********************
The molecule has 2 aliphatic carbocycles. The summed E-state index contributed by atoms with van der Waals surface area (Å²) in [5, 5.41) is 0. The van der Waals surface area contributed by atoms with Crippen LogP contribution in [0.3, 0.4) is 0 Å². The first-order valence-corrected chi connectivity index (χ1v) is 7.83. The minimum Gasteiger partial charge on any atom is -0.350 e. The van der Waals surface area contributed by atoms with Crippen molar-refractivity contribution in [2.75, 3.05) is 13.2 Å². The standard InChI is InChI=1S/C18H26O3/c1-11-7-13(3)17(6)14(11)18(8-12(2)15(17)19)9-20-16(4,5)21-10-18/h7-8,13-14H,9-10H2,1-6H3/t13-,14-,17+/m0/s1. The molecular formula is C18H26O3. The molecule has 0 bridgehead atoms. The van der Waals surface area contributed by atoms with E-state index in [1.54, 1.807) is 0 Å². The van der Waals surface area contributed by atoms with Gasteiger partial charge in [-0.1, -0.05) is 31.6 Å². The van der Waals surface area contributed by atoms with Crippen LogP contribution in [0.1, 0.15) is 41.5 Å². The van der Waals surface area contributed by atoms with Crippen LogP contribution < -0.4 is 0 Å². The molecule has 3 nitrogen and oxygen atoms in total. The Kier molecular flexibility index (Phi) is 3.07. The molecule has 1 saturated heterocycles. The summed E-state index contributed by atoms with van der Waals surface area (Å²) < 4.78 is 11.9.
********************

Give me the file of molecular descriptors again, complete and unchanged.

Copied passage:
The molecule has 2 aliphatic carbocycles. The summed E-state index contributed by atoms with van der Waals surface area (Å²) in [5, 5.41) is 0. The van der Waals surface area contributed by atoms with Crippen LogP contribution in [0.3, 0.4) is 0 Å². The first-order valence-corrected chi connectivity index (χ1v) is 7.83. The minimum Gasteiger partial charge on any atom is -0.350 e. The van der Waals surface area contributed by atoms with Crippen molar-refractivity contribution in [2.75, 3.05) is 13.2 Å². The standard InChI is InChI=1S/C18H26O3/c1-11-7-13(3)17(6)14(11)18(8-12(2)15(17)19)9-20-16(4,5)21-10-18/h7-8,13-14H,9-10H2,1-6H3/t13-,14-,17+/m0/s1. The molecular formula is C18H26O3. The molecule has 0 bridgehead atoms. The van der Waals surface area contributed by atoms with E-state index in [1.54, 1.807) is 0 Å². The van der Waals surface area contributed by atoms with Gasteiger partial charge in [-0.1, -0.05) is 31.6 Å². The van der Waals surface area contributed by atoms with Crippen LogP contribution in [0.1, 0.15) is 41.5 Å². The van der Waals surface area contributed by atoms with Crippen LogP contribution < -0.4 is 0 Å². The molecule has 3 nitrogen and oxygen atoms in total. The Kier molecular flexibility index (Phi) is 3.07. The molecule has 1 saturated heterocycles. The summed E-state index contributed by atoms with van der Waals surface area (Å²) < 4.78 is 11.9.